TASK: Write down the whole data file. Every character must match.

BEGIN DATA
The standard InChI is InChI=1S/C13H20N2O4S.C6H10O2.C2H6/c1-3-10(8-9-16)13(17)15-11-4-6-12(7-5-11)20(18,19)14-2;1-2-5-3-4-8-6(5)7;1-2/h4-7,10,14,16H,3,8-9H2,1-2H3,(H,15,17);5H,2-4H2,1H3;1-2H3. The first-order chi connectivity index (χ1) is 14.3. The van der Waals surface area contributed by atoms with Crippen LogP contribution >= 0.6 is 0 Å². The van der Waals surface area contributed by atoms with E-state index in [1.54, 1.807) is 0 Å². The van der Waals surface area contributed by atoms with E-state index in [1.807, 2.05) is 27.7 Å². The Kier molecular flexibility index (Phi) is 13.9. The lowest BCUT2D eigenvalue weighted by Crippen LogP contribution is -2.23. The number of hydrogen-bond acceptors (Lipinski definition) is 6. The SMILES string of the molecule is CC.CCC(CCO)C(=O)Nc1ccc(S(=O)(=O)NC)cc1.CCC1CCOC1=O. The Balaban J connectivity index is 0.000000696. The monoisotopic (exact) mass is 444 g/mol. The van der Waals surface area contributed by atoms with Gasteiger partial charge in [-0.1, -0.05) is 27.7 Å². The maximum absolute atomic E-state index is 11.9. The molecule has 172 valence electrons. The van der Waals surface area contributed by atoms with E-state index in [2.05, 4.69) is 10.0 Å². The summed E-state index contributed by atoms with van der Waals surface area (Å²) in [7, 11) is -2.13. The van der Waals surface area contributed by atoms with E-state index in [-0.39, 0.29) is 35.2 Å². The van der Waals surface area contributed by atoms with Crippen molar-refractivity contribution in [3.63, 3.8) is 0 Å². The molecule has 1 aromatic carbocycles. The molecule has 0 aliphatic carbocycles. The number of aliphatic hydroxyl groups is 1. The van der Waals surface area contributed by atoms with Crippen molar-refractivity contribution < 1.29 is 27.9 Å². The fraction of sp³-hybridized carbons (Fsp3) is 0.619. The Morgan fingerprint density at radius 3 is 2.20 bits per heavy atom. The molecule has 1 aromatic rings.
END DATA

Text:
The standard InChI is InChI=1S/C13H20N2O4S.C6H10O2.C2H6/c1-3-10(8-9-16)13(17)15-11-4-6-12(7-5-11)20(18,19)14-2;1-2-5-3-4-8-6(5)7;1-2/h4-7,10,14,16H,3,8-9H2,1-2H3,(H,15,17);5H,2-4H2,1H3;1-2H3. The first-order chi connectivity index (χ1) is 14.3. The van der Waals surface area contributed by atoms with Crippen LogP contribution >= 0.6 is 0 Å². The van der Waals surface area contributed by atoms with E-state index in [1.54, 1.807) is 0 Å². The van der Waals surface area contributed by atoms with E-state index in [1.807, 2.05) is 27.7 Å². The Kier molecular flexibility index (Phi) is 13.9. The lowest BCUT2D eigenvalue weighted by Crippen LogP contribution is -2.23. The number of hydrogen-bond acceptors (Lipinski definition) is 6. The SMILES string of the molecule is CC.CCC(CCO)C(=O)Nc1ccc(S(=O)(=O)NC)cc1.CCC1CCOC1=O. The Balaban J connectivity index is 0.000000696. The monoisotopic (exact) mass is 444 g/mol. The van der Waals surface area contributed by atoms with Gasteiger partial charge in [-0.1, -0.05) is 27.7 Å². The maximum absolute atomic E-state index is 11.9. The molecule has 172 valence electrons. The van der Waals surface area contributed by atoms with E-state index in [2.05, 4.69) is 10.0 Å². The summed E-state index contributed by atoms with van der Waals surface area (Å²) in [7, 11) is -2.13. The van der Waals surface area contributed by atoms with E-state index in [-0.39, 0.29) is 35.2 Å². The van der Waals surface area contributed by atoms with Crippen molar-refractivity contribution in [3.63, 3.8) is 0 Å². The molecule has 1 aromatic carbocycles. The molecule has 0 aliphatic carbocycles. The number of aliphatic hydroxyl groups is 1. The van der Waals surface area contributed by atoms with Crippen molar-refractivity contribution < 1.29 is 27.9 Å². The fraction of sp³-hybridized carbons (Fsp3) is 0.619. The Morgan fingerprint density at radius 3 is 2.20 bits per heavy atom. The molecule has 1 aromatic rings.